The hidden text on this one was obvious… morse code! Typing the code into a phone (not fun!), we ended up with .- -.. .- ... - .-. .- .--. . .-. .- ... .--. . .-. .-, which translates to ADASTRAPERASPERA
According to Google, that slogan is used by a thousand different organizations, none of which seemed to be space or air related. However, searching for "Golden Record Air and Space" returned several results for the Voyager space probe. We looked at our map and scurried to the exhibit on the other side of the museum:
Once we made it to the exhibit finding the QR code was easy, scanning it revealed, the_princess_is_in_another_castle. The decoy flag!
We tried searching keywords from the napkin but none of the results seemed promising. After a few frustrating minutes we saw the museum banquet director and asked him for help. He told us that the plane we were looking for was close to the start of the challenge, we made a dash for the first floor and found the correct Voyager exhibit:
Scanning the QR code revealed the code, missing_canards.
Challenge 6: Hacker of Guidance
The sixth challenge gave us a map with some information:
You have intercepted this map that appears to target something. The allies would really like to know the location of the target. Also, they'd like to know what on Earth is at that location.
We immediately noticed the hex-encoded numbers on the left:
Which translates to 54.138852,13.767725. We googled the coordinates, and it turned out to be a location in Germany: Flughafenring, 17449 Peenemünde, Germany.
After many failed searches we tried "Peenemünde ww2 air and space", which led to a reference to the German V2 Rocket. Here is the exhibit and QR code:
Scanning the QR code revealed aggregat_4, the formal name for the V-2 rocket.
Challenge 7: Hacker of Coding
This is an image with a cipher on the right:
Your primary computer's 0.043MHz CPU is currently maxed out with other more important tasks, so converting all these books of source code to assembly is entirely up to you.
On the chalkboard is a cipher:
We couldn't remember what it was called, and ended up searching for "line dot cipher", which immediately identified it as a pigpen cipher. The pigpen cipher can be decoded with this graphic:
Essentially, you find the shape containing the letter that corresponds to the shape in that graphic. So, the first letter is ">" on the chalkboard, which maps to 'T'. The second is the upper three quarters of a square, which matches up with 'H', and the third is a square, which matches to E. And so on.
Initially we found a version that didn't map to the proper English characters, and translated it to:
Later, we did it right and found the text "THE BEST SHIP TO COME DOWN THE LINE"
To find the artifact, we googled "0.043MHz", and immediately discovered it was "Apollo 11".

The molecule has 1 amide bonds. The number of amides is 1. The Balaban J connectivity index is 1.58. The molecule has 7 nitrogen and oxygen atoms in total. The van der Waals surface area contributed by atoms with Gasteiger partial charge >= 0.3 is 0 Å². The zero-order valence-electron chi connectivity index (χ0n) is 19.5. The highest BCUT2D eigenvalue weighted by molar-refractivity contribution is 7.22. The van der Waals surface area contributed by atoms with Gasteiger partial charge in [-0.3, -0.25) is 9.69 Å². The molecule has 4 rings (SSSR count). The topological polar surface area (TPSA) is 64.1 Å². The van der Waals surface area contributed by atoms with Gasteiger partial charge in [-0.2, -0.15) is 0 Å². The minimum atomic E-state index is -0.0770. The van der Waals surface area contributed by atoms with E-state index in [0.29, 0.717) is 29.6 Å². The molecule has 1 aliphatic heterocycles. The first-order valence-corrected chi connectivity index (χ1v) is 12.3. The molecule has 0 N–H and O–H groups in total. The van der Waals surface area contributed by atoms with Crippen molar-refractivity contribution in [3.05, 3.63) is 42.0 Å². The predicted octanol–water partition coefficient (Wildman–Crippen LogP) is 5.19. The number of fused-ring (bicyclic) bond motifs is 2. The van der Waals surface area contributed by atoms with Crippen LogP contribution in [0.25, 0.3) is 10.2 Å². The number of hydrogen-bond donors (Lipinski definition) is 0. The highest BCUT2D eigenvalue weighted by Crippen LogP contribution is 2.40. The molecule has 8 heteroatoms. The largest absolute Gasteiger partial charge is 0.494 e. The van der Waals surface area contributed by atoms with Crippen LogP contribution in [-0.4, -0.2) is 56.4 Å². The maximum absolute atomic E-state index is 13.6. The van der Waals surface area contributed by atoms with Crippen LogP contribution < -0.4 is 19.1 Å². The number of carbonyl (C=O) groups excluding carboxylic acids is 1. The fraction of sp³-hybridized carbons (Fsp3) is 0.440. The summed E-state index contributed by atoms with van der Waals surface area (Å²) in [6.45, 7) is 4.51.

The QR code scanned to the_eleventh_apollo
And that's it!
And that's the end of the cipher portion of the challenge! We were first place by only a few minutes. :)
The last part of the challenge involved throwing wood airplanes. Because our plane didn't go backwards, it wasn't the worst, but it's nothing to write home about!
But in the end, it was a really cool way to see a bunch of artifacts and also break some codes!
Live from the SANS Pentest Summit, I'm excited to announce the latest beta release of dnscat2: 0.04! Besides some minor cleanups and UI improvements, there is one serious improvement: all dnscat2 sessions are now encrypted by default!
Read on for some user information, then some implementation details for those who are interested! For all the REALLY gory information, check out the protocol doc!
Tell me what's new!
By default, when you start a dnscat2 client, it now performs a key exchange with the server, and uses a derived session key to encrypt all traffic. This has the huge advantage that passive surveillance and IDS and such will no longer be able to see your traffic. But the disadvantage is that it's vulnerable to a man-in-the-middle attack - assuming somebody takes the time and effort to perform a man-in-the-middle attack against dnscat2, which would be awesome but seems unlikely. :)
By default, all connections are encrypted, and the server will refuse to allow cleartext connections. If you start the server with --security=open (or run set security=open), then the client decides the security level - including cleartext.
If you pass the server a --secret string (see below), then the server will require clients to authenticate using the same --secret value. That can be turned off by using --security=open or --security=encrypted (or the equivalent set commands).
Let's look at the man-in-the-middle protection...
Short authentication strings
First, by default, a short authentication string is displayed on both the client and the server. Short authentication strings, inspired by ZRTP and Silent Circle, are a visual way to tell if you're the victim of a man-in-the-middle attack.